“I know, I know you’ll probably scream and cry that your little world won’t let you go…”

Last night Paul Schrader asked his Facebook pallies if he should maybe drop acid. “When I was in college I refused to take LSD because I was so full of suicidal anger, [and] I feared the drug would unleash self destruction,” he wrote. “That of course was media propaganda. But now at 74 with little left to lose I would like to take a trip. Is it safe at my age? Where can I safely access it?”

HE reply, filed this morning at six-something: “I wouldn’t, Paul. Unless you’ve developed a notion that you’re ready to accept the mystical, which means putting aside the rational and in some cases judgmental constructs that you’ve been assembling for so many decades — all of those structural towers of intellectual, influential, scholastic, explorational and experience-based building blocks of your identity.

“LSD is a potential passport to satori and clear light. It’s all there and quite the wonder-realm, but you can’t really enter the kingdom without letting all that other stuff go…all of that material you’ve been accumulating and evaluating and sifting through since your early teens. None of that stuff really matters in the realm of the mystical. If you think you might be down with this or at least open to the possibility, go with God. But it’s a lot easier to allow this kind of ‘letting go’ transformation to happen when you’re 19 or 22 and made of much softer clay.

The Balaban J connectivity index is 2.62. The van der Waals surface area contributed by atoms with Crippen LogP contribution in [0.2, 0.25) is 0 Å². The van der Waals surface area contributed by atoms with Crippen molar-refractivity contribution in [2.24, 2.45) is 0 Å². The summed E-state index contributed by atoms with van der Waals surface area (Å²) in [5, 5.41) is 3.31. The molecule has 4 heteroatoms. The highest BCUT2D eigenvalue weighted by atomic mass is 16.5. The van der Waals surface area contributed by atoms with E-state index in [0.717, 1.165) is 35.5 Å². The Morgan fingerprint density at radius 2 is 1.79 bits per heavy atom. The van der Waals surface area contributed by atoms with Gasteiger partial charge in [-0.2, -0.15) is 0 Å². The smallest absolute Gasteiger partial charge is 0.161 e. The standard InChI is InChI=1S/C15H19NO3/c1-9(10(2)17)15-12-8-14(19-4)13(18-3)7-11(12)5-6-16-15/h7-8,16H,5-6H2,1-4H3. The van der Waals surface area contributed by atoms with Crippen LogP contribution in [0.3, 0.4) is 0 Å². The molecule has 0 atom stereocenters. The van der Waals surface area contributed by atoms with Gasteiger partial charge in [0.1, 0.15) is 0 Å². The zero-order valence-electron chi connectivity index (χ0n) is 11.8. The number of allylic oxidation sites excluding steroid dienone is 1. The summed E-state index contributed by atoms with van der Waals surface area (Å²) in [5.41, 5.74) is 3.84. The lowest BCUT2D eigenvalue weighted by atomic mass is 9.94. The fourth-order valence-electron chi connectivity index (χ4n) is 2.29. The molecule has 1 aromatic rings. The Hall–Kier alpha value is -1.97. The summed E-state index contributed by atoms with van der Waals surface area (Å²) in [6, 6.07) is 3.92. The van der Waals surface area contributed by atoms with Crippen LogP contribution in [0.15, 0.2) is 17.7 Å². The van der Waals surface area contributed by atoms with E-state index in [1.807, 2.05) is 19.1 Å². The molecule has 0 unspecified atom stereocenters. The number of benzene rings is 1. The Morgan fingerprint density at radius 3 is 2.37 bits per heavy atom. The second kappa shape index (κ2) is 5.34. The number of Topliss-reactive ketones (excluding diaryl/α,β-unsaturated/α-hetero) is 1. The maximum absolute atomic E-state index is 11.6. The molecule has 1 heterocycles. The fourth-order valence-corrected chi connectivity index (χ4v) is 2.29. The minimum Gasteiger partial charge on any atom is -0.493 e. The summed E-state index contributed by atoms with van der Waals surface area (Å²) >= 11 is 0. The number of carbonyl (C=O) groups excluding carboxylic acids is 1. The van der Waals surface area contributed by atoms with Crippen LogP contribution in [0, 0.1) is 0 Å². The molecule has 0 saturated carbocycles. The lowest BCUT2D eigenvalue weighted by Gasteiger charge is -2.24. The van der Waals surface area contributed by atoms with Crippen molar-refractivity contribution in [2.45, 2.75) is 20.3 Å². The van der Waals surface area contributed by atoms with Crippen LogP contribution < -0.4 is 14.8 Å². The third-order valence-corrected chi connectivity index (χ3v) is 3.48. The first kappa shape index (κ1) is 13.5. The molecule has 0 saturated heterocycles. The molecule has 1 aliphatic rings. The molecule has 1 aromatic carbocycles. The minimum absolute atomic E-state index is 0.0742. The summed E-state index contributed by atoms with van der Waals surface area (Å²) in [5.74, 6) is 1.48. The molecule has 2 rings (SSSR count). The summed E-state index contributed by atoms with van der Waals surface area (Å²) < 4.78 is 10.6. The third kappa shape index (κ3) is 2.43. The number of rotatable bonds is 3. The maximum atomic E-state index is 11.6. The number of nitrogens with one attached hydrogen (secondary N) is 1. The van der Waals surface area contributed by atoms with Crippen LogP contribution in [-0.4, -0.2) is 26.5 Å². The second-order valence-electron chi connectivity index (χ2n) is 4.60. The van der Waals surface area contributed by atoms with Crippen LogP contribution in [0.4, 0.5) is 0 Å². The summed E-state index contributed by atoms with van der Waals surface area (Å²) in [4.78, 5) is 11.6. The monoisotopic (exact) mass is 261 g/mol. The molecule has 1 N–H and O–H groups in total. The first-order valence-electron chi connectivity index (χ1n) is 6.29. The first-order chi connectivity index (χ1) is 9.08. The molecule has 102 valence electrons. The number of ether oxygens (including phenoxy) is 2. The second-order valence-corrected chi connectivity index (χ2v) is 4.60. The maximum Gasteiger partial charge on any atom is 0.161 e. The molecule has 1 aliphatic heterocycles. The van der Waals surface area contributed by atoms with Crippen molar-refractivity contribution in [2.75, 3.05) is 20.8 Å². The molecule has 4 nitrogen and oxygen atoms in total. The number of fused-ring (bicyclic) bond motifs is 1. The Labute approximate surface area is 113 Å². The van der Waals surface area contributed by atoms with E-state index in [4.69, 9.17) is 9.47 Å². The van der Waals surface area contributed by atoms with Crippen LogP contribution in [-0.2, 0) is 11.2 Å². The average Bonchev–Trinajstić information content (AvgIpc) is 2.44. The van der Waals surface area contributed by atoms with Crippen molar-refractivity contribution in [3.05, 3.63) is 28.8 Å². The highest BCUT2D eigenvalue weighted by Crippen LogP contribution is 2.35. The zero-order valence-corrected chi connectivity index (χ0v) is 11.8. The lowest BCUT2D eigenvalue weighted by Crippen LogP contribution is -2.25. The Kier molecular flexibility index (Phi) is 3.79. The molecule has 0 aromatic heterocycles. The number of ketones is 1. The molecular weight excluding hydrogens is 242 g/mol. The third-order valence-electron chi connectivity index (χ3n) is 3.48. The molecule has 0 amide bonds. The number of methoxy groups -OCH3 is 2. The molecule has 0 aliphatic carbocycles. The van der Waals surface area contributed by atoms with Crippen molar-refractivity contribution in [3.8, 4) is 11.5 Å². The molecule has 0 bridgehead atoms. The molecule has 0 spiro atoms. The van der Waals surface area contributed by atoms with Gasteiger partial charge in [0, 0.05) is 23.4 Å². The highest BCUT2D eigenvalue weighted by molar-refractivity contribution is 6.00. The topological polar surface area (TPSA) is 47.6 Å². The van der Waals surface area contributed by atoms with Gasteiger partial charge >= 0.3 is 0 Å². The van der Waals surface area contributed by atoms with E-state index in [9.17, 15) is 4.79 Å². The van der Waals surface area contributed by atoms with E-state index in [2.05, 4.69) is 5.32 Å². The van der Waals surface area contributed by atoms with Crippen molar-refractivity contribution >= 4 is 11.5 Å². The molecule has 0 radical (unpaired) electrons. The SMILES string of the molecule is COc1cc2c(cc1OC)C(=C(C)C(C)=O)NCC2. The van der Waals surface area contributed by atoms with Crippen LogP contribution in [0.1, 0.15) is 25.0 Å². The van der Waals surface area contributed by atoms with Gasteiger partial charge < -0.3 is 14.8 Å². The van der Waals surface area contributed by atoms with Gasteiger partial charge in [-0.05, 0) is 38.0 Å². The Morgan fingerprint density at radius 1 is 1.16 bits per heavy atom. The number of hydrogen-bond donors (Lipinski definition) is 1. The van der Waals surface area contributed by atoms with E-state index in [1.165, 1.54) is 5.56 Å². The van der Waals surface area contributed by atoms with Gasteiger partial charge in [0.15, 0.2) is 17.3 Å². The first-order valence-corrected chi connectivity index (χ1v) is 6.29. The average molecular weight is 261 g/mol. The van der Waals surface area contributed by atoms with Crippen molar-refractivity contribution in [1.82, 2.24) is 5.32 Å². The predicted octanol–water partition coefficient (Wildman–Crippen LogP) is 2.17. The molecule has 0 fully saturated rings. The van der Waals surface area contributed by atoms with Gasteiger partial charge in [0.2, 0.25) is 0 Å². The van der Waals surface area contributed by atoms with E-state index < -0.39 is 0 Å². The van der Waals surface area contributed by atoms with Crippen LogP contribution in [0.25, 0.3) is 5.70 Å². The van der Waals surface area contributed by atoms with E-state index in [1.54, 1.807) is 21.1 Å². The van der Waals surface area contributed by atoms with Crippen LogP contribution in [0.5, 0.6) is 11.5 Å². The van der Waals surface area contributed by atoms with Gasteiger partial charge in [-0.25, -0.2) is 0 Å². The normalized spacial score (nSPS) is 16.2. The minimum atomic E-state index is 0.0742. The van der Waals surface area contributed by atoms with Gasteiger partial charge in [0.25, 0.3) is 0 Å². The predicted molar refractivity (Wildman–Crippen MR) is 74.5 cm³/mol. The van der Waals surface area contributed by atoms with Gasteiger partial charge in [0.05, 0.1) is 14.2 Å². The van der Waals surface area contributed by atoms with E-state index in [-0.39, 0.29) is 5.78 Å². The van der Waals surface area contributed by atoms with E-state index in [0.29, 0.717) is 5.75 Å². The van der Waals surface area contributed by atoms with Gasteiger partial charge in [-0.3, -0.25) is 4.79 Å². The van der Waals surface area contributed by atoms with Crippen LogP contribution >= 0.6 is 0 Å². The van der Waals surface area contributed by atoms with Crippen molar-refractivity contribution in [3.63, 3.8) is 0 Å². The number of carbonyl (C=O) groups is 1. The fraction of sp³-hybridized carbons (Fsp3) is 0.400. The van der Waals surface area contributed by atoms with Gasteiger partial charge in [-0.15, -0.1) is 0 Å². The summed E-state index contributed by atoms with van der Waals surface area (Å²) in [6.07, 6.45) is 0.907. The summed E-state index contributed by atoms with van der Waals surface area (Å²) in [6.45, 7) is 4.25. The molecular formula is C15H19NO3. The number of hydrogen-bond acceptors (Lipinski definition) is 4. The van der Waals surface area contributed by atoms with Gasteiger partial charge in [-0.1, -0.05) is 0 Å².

“LSD is a key, a door ajar, a gateway into a whole ‘nother territory. It isn’t really about therapy or psychology (sorry, Cary) or this or that terra firma, furrowed-brow examination or rumination. It’s about stepping off a kind of misty, moss-covered cliff or, if you will, deciding that the rules, restrictions and governances that you’ve been living by are just obstructions, and that a blue-sky realm awaits.

“I’m just saying that most (i.e., obviously not all) older people have invested too many decades and sorted through too much stuff to accept this kind of clarity, this kind of spiritual cleansing and refreshment. Some people are better off living in safe, sensible worlds that have worked for them…familiarity, recognizable borders, trial and error.

“A good satori book by Alan Watts (such as “This Is It“) would be good to have around. The lyrics of ‘Are You Experienced?’ [see above] are proof that Jimi Hendrix really knew whereof he spoke…“not necessarily stoned but beautiful.”

“All due respect and serious admiration, Paul, but I suspect that you’ll find this kind of newspaper-taxi adventure and temptation more unsettling than transformative.

“If you intend to do this, fine, but at least do so with a good supply of come-down medicinals at the ready (Ocxycontin, Tapendatol, Dilaudid).”